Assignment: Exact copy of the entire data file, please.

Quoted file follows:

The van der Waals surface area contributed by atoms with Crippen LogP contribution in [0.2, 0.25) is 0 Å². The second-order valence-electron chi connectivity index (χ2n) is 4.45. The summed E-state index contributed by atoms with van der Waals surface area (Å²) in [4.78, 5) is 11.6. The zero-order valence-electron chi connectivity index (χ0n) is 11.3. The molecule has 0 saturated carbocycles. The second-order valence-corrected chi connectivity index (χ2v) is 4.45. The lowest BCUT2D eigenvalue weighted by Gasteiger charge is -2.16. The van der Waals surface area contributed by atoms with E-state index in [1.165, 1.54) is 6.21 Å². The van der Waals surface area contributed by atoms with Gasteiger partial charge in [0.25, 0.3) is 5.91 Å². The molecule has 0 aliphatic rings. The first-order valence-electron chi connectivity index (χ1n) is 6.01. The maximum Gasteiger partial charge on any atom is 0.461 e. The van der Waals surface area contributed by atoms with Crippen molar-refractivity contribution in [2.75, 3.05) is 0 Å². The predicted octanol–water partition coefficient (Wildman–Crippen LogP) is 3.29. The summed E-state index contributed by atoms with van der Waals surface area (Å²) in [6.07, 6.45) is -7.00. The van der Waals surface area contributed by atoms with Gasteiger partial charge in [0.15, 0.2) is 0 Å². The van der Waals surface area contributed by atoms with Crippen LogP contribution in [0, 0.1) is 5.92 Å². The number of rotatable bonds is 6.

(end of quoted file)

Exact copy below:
The van der Waals surface area contributed by atoms with Crippen LogP contribution in [0.2, 0.25) is 0 Å². The second-order valence-electron chi connectivity index (χ2n) is 4.45. The summed E-state index contributed by atoms with van der Waals surface area (Å²) in [4.78, 5) is 11.6. The zero-order valence-electron chi connectivity index (χ0n) is 11.3. The molecule has 0 saturated carbocycles. The second-order valence-corrected chi connectivity index (χ2v) is 4.45. The lowest BCUT2D eigenvalue weighted by Gasteiger charge is -2.16. The van der Waals surface area contributed by atoms with E-state index in [1.165, 1.54) is 6.21 Å². The van der Waals surface area contributed by atoms with Gasteiger partial charge in [0.25, 0.3) is 5.91 Å². The molecule has 0 aliphatic rings. The first-order valence-electron chi connectivity index (χ1n) is 6.01. The maximum Gasteiger partial charge on any atom is 0.461 e. The van der Waals surface area contributed by atoms with Crippen molar-refractivity contribution in [2.75, 3.05) is 0 Å². The predicted octanol–water partition coefficient (Wildman–Crippen LogP) is 3.29. The summed E-state index contributed by atoms with van der Waals surface area (Å²) in [6.07, 6.45) is -7.00. The van der Waals surface area contributed by atoms with Gasteiger partial charge in [0.15, 0.2) is 0 Å². The van der Waals surface area contributed by atoms with Crippen LogP contribution in [0, 0.1) is 5.92 Å². The number of rotatable bonds is 6.